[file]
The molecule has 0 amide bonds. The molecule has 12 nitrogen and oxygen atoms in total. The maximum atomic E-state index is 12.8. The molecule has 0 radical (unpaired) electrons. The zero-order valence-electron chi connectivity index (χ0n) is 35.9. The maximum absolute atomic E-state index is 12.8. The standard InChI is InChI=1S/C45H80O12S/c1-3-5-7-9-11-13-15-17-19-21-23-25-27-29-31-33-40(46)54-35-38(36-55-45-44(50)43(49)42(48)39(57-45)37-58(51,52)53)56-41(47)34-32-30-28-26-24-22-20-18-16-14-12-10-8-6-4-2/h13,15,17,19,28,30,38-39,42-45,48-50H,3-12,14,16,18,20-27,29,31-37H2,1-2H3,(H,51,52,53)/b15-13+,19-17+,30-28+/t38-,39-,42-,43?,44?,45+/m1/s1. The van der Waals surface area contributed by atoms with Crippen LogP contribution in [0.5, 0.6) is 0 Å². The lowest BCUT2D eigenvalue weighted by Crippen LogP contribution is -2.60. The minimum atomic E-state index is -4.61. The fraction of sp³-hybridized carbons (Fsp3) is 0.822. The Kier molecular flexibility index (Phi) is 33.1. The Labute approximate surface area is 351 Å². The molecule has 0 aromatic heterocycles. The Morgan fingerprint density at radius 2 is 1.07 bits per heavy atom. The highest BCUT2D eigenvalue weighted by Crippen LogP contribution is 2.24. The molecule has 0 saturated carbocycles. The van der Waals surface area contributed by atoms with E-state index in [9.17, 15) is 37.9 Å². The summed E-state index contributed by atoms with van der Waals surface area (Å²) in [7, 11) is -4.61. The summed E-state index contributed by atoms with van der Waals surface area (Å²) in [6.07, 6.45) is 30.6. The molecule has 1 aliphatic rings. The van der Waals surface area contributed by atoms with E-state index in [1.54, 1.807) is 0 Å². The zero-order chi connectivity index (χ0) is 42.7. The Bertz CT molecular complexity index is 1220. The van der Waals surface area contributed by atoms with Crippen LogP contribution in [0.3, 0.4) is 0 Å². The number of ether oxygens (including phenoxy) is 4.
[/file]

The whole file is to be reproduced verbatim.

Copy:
The molecule has 0 amide bonds. The molecule has 12 nitrogen and oxygen atoms in total. The maximum atomic E-state index is 12.8. The molecule has 0 radical (unpaired) electrons. The zero-order valence-electron chi connectivity index (χ0n) is 35.9. The maximum absolute atomic E-state index is 12.8. The standard InChI is InChI=1S/C45H80O12S/c1-3-5-7-9-11-13-15-17-19-21-23-25-27-29-31-33-40(46)54-35-38(36-55-45-44(50)43(49)42(48)39(57-45)37-58(51,52)53)56-41(47)34-32-30-28-26-24-22-20-18-16-14-12-10-8-6-4-2/h13,15,17,19,28,30,38-39,42-45,48-50H,3-12,14,16,18,20-27,29,31-37H2,1-2H3,(H,51,52,53)/b15-13+,19-17+,30-28+/t38-,39-,42-,43?,44?,45+/m1/s1. The van der Waals surface area contributed by atoms with Crippen LogP contribution in [0.5, 0.6) is 0 Å². The lowest BCUT2D eigenvalue weighted by Crippen LogP contribution is -2.60. The minimum atomic E-state index is -4.61. The fraction of sp³-hybridized carbons (Fsp3) is 0.822. The Kier molecular flexibility index (Phi) is 33.1. The Labute approximate surface area is 351 Å². The molecule has 0 aromatic heterocycles. The Morgan fingerprint density at radius 2 is 1.07 bits per heavy atom. The highest BCUT2D eigenvalue weighted by Crippen LogP contribution is 2.24. The molecule has 0 saturated carbocycles. The van der Waals surface area contributed by atoms with E-state index in [9.17, 15) is 37.9 Å². The summed E-state index contributed by atoms with van der Waals surface area (Å²) in [7, 11) is -4.61. The summed E-state index contributed by atoms with van der Waals surface area (Å²) in [6.07, 6.45) is 30.6. The molecule has 1 aliphatic rings. The van der Waals surface area contributed by atoms with E-state index in [1.54, 1.807) is 0 Å². The zero-order chi connectivity index (χ0) is 42.7. The Bertz CT molecular complexity index is 1220. The van der Waals surface area contributed by atoms with Crippen LogP contribution in [0.3, 0.4) is 0 Å². The number of ether oxygens (including phenoxy) is 4.